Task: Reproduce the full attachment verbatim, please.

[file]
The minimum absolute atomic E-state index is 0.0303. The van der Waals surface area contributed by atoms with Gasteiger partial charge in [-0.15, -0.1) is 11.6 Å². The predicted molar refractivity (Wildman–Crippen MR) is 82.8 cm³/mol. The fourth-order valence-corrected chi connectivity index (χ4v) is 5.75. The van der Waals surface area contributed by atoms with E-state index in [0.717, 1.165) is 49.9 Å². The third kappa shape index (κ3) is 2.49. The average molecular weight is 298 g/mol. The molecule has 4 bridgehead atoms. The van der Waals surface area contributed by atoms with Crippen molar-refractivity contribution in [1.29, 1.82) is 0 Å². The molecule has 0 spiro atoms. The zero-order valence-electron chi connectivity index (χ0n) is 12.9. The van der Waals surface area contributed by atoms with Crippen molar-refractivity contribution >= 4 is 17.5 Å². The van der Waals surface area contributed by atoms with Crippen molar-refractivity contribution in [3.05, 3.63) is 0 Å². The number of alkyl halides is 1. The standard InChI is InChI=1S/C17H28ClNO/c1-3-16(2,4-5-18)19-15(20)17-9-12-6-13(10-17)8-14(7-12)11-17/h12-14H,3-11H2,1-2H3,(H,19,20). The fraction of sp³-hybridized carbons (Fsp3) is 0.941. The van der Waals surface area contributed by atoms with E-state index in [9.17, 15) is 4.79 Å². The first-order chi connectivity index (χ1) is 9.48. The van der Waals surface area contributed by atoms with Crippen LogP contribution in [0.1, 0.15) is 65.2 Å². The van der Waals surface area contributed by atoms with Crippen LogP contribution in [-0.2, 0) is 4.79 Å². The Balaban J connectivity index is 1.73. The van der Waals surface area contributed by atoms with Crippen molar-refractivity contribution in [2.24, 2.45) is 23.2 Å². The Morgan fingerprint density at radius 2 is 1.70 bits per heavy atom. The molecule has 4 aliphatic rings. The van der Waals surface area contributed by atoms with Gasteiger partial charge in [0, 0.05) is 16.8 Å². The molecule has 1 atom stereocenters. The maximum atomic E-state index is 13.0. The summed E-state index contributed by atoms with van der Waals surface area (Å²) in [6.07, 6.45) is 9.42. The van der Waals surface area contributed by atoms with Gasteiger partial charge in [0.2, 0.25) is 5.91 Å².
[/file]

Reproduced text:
The minimum absolute atomic E-state index is 0.0303. The van der Waals surface area contributed by atoms with Gasteiger partial charge in [-0.15, -0.1) is 11.6 Å². The predicted molar refractivity (Wildman–Crippen MR) is 82.8 cm³/mol. The fourth-order valence-corrected chi connectivity index (χ4v) is 5.75. The van der Waals surface area contributed by atoms with E-state index in [0.717, 1.165) is 49.9 Å². The third kappa shape index (κ3) is 2.49. The average molecular weight is 298 g/mol. The molecule has 4 bridgehead atoms. The van der Waals surface area contributed by atoms with Crippen molar-refractivity contribution in [1.29, 1.82) is 0 Å². The molecule has 0 spiro atoms. The zero-order valence-electron chi connectivity index (χ0n) is 12.9. The van der Waals surface area contributed by atoms with Crippen molar-refractivity contribution >= 4 is 17.5 Å². The van der Waals surface area contributed by atoms with Crippen molar-refractivity contribution in [3.05, 3.63) is 0 Å². The number of alkyl halides is 1. The standard InChI is InChI=1S/C17H28ClNO/c1-3-16(2,4-5-18)19-15(20)17-9-12-6-13(10-17)8-14(7-12)11-17/h12-14H,3-11H2,1-2H3,(H,19,20). The fraction of sp³-hybridized carbons (Fsp3) is 0.941. The van der Waals surface area contributed by atoms with E-state index in [9.17, 15) is 4.79 Å². The first-order chi connectivity index (χ1) is 9.48. The van der Waals surface area contributed by atoms with Crippen LogP contribution in [0.1, 0.15) is 65.2 Å². The van der Waals surface area contributed by atoms with Crippen LogP contribution in [-0.2, 0) is 4.79 Å². The Balaban J connectivity index is 1.73. The van der Waals surface area contributed by atoms with Crippen molar-refractivity contribution in [2.24, 2.45) is 23.2 Å². The Morgan fingerprint density at radius 2 is 1.70 bits per heavy atom. The molecule has 4 aliphatic rings. The van der Waals surface area contributed by atoms with Gasteiger partial charge in [0, 0.05) is 16.8 Å². The molecule has 1 atom stereocenters. The maximum atomic E-state index is 13.0. The summed E-state index contributed by atoms with van der Waals surface area (Å²) in [6.07, 6.45) is 9.42. The van der Waals surface area contributed by atoms with Gasteiger partial charge in [0.2, 0.25) is 5.91 Å².